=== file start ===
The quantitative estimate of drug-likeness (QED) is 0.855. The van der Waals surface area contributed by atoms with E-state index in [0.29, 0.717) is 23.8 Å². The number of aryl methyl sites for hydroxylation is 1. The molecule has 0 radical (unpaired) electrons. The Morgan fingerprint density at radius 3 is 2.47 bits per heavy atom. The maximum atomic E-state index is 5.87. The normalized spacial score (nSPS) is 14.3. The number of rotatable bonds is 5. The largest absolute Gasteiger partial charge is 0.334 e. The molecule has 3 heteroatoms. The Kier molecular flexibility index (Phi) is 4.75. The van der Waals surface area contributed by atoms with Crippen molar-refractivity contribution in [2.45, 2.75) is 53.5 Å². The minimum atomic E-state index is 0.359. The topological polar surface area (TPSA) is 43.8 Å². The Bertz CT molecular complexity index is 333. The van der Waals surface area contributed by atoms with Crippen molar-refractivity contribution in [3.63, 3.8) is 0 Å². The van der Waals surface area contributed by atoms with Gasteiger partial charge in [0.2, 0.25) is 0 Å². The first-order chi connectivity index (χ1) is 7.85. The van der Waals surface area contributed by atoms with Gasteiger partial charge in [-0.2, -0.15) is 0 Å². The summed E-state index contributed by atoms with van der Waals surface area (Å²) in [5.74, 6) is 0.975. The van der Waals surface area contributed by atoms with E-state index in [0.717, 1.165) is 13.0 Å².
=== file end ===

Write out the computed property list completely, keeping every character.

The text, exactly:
The quantitative estimate of drug-likeness (QED) is 0.855. The van der Waals surface area contributed by atoms with E-state index in [0.29, 0.717) is 23.8 Å². The number of aryl methyl sites for hydroxylation is 1. The molecule has 0 radical (unpaired) electrons. The Morgan fingerprint density at radius 3 is 2.47 bits per heavy atom. The maximum atomic E-state index is 5.87. The normalized spacial score (nSPS) is 14.3. The number of rotatable bonds is 5. The largest absolute Gasteiger partial charge is 0.334 e. The molecule has 3 heteroatoms. The Kier molecular flexibility index (Phi) is 4.75. The van der Waals surface area contributed by atoms with Crippen molar-refractivity contribution in [2.45, 2.75) is 53.5 Å². The minimum atomic E-state index is 0.359. The topological polar surface area (TPSA) is 43.8 Å². The Bertz CT molecular complexity index is 333. The van der Waals surface area contributed by atoms with Crippen molar-refractivity contribution in [3.63, 3.8) is 0 Å². The van der Waals surface area contributed by atoms with Gasteiger partial charge in [0.2, 0.25) is 0 Å². The first-order chi connectivity index (χ1) is 7.85. The van der Waals surface area contributed by atoms with Gasteiger partial charge in [-0.2, -0.15) is 0 Å². The summed E-state index contributed by atoms with van der Waals surface area (Å²) in [5.74, 6) is 0.975. The van der Waals surface area contributed by atoms with E-state index in [0.717, 1.165) is 13.0 Å².